What is a Content Identity?
The goal of any marketing initiative is to reach your business objectives. These business objectives can be very divers. You might want to create awareness around a new product, get more market share or sell more of an existing product in existing markets or new markets.
In practice you’ll create strategy elements and tactical elements that align with each of these different business objectives.
In the world of content marketing, that means developing content programs specifically aimed at each of these business objectives.
But once you get multiple content programs, or when your content programs become larger, it becomes complicated and difficult to keep you focused on the goal of a particular program.
Aligning content and business objectives
Some content doesn’t work as good against reaching your business objectives as other content.
Let me explain.
If your business goal is to become a thought leader in wearable tech, a piece of content that explains how to use the latest wearable gadget won’t do you any good.
In the case of thought leadership, what you need is to show that you are capable of thinking outside the box, connect dots that nobody else connects, and show in your products and services that your are going into the direction of these leadership thoughts.
If these thoughts are not visible in your content, then you going to miss your business objectives.
That’s pretty simple, right?
The definition of Content Identity
Little has been written about the concept of a content identity (that is to say, my friend Google didn’t find anything about it).
So I’ll take the honor of drafting a first definition:
a content identity describes the general purpose of a number of content pieces. It is your guide when planning content to reach a certain business objective.
Understanding the content identity of each content program greatly influences the content ideation process further down the line.
For example, as a CRM software vendor you are planning to launch a new version of your software. Your initial business objective is to generate new customer leads. In that case a matching content identity could be to inspire your prospects about what business challenges they could overcome by using your software.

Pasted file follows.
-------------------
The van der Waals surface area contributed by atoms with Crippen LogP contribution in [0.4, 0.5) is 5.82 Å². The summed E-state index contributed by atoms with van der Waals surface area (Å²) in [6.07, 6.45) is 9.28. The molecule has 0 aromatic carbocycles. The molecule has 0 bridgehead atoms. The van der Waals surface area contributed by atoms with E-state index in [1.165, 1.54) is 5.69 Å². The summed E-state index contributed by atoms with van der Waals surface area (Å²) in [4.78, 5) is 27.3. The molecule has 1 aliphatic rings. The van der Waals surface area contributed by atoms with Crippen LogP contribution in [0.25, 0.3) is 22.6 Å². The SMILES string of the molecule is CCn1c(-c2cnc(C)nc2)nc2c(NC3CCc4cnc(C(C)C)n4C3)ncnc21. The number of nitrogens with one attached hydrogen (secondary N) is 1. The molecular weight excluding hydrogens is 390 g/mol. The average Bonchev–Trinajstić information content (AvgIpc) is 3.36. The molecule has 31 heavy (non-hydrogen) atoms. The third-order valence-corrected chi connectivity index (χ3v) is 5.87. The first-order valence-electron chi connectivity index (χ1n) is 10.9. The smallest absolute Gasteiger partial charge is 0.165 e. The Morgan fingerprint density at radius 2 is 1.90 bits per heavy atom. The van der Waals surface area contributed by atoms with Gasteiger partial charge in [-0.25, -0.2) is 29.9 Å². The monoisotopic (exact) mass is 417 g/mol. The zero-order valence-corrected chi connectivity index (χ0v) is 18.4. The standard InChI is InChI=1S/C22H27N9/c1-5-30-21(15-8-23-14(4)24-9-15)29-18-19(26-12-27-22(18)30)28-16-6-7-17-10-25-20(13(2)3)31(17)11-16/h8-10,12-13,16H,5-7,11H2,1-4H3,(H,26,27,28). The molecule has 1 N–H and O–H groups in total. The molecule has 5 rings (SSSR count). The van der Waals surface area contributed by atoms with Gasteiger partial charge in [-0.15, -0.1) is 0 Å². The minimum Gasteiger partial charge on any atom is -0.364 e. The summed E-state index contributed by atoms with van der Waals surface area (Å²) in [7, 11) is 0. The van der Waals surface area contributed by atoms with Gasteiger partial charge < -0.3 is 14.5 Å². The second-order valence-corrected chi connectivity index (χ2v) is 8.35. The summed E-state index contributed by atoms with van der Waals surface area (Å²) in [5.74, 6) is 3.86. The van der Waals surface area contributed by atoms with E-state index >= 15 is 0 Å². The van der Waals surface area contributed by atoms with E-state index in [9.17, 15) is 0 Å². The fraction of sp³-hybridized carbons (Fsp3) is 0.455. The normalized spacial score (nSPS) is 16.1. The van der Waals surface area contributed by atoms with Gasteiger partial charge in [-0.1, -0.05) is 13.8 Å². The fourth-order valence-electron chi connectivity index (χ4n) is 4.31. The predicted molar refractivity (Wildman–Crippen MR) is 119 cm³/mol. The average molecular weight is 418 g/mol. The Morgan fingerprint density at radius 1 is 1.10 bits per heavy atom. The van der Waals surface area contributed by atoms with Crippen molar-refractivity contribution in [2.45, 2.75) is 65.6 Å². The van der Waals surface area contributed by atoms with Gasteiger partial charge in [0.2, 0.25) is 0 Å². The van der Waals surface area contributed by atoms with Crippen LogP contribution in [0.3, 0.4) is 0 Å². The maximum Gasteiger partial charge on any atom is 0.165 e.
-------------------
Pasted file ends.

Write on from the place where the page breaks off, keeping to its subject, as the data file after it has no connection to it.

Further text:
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Nothing to difficult about it, but when you start brainstorming what content to put behind your content program, it keeps you focused on the business goal.
Depending on the chosen content identity, some content formats are better than others, as I’ll discuss a little bit later.
Different types of Content Identities
Here are a couple of content identities that I came up with. If you come up with more, let me know in the comment field at the bottom of this blog post.
- Inspiring: the content must inspire customers, talk about innovation and the newest trends, and be leading in thought leadership in its category.
- Provide direction: the content “thinks” with customers, and adds knowledge/expertise.
- Facilitating: the customer is in control of the direction he takes. The end is a custom proposition. Content is facilitating the creation of a custom proposition.
- Servicing: the content serves to make customers happy through excellent service. The basis is emotional i.s.o. functional.
- Entertaining: the content is to entertain people to create a brand connection between your brand and the consumer.
Matching content identity with content topics and content formats
Once you have chosen your content identity, the usual next step is to develop content topics within a content program.
Although not complete, Smart Insight shows us an interesting model to map content identity with content formats. Depending on the content identity, some formats are better than other formats.
Russ Henneberry @russhenneberry made an interesting mindmap that I want to share with you. It provides another angle on how you can use content identities.
Here is a direct link to the mindmap : http://www.mindmeister.com/nl/407080317/ultimate-list-of-blog-post-ideas
Russ is mapping content identity with content topics. He uses it to cluster his blog post ideas into content identities with the purpose of grouping types of content.
I think this is a much better way of looking at content identity. This model doesn’t block you to think in terms of formats. Instead, it gives you much more freedom within a certain content identity. It moves decisions about content formats to a later stage in the content marketing strategy development.
By moving decisions about formats further down the creation process, the creative process around topics is much easier.
Including content identity in your content marketing strategy
Content identity is used fairly early in the content marketing strategy creation process.
Usually I choose content identities straight after the buyer insight or buyer persona creation phase. From there on I develop the content strategy by choosing the big themes to focus on. Then brainstorm topics, map content along the customer life-cycle and plan and create the content.
All in all a little part of the content marketing strategy, but I think a very essential part of the strategy creation process.
What other content identity examples can you think of?
Tom De Baere
P.S. If you want to keep following my thoughts on content marketing, social business and meaningful marketing, subscribe to this blog (just drop your email in the form below).
Image source: IMDB.com